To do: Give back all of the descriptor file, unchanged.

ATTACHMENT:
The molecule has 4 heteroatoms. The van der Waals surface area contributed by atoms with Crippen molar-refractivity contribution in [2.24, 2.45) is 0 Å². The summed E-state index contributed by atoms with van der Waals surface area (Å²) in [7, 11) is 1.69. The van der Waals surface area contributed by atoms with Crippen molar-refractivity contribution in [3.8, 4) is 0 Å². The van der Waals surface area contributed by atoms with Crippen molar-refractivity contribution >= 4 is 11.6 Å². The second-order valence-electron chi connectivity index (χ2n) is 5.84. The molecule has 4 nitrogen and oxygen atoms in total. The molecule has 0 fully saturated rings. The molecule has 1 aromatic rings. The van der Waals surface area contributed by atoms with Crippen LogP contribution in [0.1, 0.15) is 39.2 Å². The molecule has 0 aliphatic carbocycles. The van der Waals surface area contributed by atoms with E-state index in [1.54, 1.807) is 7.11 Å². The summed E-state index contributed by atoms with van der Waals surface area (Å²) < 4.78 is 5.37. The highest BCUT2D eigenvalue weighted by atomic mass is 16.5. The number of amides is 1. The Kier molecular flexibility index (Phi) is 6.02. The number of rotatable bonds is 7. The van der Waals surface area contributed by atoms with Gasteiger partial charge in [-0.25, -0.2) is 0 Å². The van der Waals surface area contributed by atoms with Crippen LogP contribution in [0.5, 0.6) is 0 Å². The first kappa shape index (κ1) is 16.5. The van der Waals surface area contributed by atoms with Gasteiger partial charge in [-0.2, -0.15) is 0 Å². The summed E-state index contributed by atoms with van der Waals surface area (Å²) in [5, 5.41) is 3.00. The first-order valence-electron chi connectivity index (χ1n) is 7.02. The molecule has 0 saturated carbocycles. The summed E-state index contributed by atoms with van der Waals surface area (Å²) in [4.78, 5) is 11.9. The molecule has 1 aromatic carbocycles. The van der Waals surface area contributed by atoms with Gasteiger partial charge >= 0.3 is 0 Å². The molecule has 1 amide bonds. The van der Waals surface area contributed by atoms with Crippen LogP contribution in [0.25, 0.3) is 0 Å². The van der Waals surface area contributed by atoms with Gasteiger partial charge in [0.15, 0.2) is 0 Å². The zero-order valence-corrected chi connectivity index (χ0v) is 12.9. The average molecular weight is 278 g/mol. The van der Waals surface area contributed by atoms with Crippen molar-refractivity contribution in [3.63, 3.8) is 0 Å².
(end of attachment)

The molecule has 4 heteroatoms. The van der Waals surface area contributed by atoms with Crippen molar-refractivity contribution in [2.24, 2.45) is 0 Å². The summed E-state index contributed by atoms with van der Waals surface area (Å²) in [7, 11) is 1.69. The van der Waals surface area contributed by atoms with Crippen molar-refractivity contribution in [3.8, 4) is 0 Å². The van der Waals surface area contributed by atoms with Crippen molar-refractivity contribution >= 4 is 11.6 Å². The second-order valence-electron chi connectivity index (χ2n) is 5.84. The molecule has 4 nitrogen and oxygen atoms in total. The molecule has 0 fully saturated rings. The molecule has 1 aromatic rings. The van der Waals surface area contributed by atoms with Crippen LogP contribution in [0.1, 0.15) is 39.2 Å². The molecule has 0 aliphatic carbocycles. The van der Waals surface area contributed by atoms with E-state index in [1.54, 1.807) is 7.11 Å². The summed E-state index contributed by atoms with van der Waals surface area (Å²) < 4.78 is 5.37. The highest BCUT2D eigenvalue weighted by atomic mass is 16.5. The number of amides is 1. The Kier molecular flexibility index (Phi) is 6.02. The number of rotatable bonds is 7. The van der Waals surface area contributed by atoms with Gasteiger partial charge in [-0.25, -0.2) is 0 Å². The van der Waals surface area contributed by atoms with Crippen LogP contribution in [0.5, 0.6) is 0 Å². The first kappa shape index (κ1) is 16.5. The van der Waals surface area contributed by atoms with Gasteiger partial charge in [-0.2, -0.15) is 0 Å². The summed E-state index contributed by atoms with van der Waals surface area (Å²) in [5, 5.41) is 3.00. The first-order valence-electron chi connectivity index (χ1n) is 7.02. The molecule has 0 saturated carbocycles. The summed E-state index contributed by atoms with van der Waals surface area (Å²) in [4.78, 5) is 11.9. The molecule has 1 aromatic carbocycles. The van der Waals surface area contributed by atoms with Gasteiger partial charge >= 0.3 is 0 Å². The molecule has 1 amide bonds. The van der Waals surface area contributed by atoms with Crippen LogP contribution in [0.25, 0.3) is 0 Å². The van der Waals surface area contributed by atoms with Gasteiger partial charge in [0.15, 0.2) is 0 Å². The zero-order valence-corrected chi connectivity index (χ0v) is 12.9. The average molecular weight is 278 g/mol. The van der Waals surface area contributed by atoms with Crippen molar-refractivity contribution in [3.63, 3.8) is 0 Å².